Creating a meaningful legacy is impossible without perseverance. We persevere because we know what effect our actions will have, both in the immediate and the distant future. So perseverance is toward a future goal.
My grandfather was a teacher. In the summer, though, he worked as the cook at an exclusive camp in Vermont. From the time I was small, my mother told me stories about his care in preparing meals for the girls there. And when he visted us, I enjoyed meals of my grandpa’s creation: dishes he invented by combining his favorite ingredients in new ways, accompanied by salads dressed with his special blend of oil and vinegar.
For years, my mom has been known for her cooking; when company comes, a meal in her home contains an array of homemade choices. In my own way, I continue that legacy daily as I ensure hot meals on our table at suppertime. When did this part of our family legacy begin? Probably in the kitchen of some great great grandmother in Italy (or Ireland) who spent time sharing her culinary art and hospitality with her children. Miles and years away from that kitchen, I am conscious of carrying on a legacy that spans generations.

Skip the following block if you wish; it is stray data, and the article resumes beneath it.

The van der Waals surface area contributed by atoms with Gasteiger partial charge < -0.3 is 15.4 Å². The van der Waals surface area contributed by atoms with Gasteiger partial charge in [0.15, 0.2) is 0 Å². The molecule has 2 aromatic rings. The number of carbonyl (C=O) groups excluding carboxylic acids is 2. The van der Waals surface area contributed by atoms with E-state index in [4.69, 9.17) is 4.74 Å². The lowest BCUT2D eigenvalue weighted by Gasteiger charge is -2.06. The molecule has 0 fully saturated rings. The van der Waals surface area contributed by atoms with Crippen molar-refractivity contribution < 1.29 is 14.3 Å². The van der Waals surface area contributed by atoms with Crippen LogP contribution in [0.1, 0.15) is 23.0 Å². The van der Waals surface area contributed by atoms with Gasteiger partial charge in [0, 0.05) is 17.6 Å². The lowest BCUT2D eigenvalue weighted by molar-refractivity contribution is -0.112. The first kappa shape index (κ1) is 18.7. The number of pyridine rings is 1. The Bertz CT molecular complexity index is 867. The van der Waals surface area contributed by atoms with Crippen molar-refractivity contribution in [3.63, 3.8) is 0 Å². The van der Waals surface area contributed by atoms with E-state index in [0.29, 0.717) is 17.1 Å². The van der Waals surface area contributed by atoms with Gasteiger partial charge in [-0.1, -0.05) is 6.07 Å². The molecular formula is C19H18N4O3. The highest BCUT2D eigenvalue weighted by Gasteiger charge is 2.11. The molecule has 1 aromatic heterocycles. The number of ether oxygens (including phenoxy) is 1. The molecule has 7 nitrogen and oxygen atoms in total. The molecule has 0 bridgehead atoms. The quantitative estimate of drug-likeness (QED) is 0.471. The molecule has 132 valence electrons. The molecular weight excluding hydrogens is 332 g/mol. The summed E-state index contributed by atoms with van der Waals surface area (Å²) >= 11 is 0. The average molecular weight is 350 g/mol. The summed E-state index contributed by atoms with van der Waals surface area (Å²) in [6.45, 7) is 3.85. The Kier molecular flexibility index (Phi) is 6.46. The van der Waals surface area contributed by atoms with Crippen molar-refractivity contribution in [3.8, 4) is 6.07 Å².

Love of cooking and family meals are just one part of the legacy I hope to build for my family.
A legacy is formed when people continue the actions or traditions that they value most. Perseverance in the past builds a legacy for future generations.
Yet perseverance is in the moment. We do what is needed, and we keep doing it, until we meet our goal or reach our destination. Day by day, step by step.
Perseverance is fueled by purpose. We carry on because we know what end we hope to reach. If we lose hope, we can reflect on the reasons for the activity to gain encouragement to continue.
As we persevere, we push through challenges and push past our own excuses.
And as we live, we are writing the story of our lives, crafting a legacy that may have an effect long after we gone.
We may find strength to persevere by considering that legacy. Ask yourself: what legacy do I want to create? What choices can I make today that will begin to build that legacy? Consider your values, and choose to persevere in the activities that align closely with them.
If you do, miles and years from now, someone will carry on the work you’ve started.
This was originally posted at Mountain State University LeaderTalk and is re-posted with permission.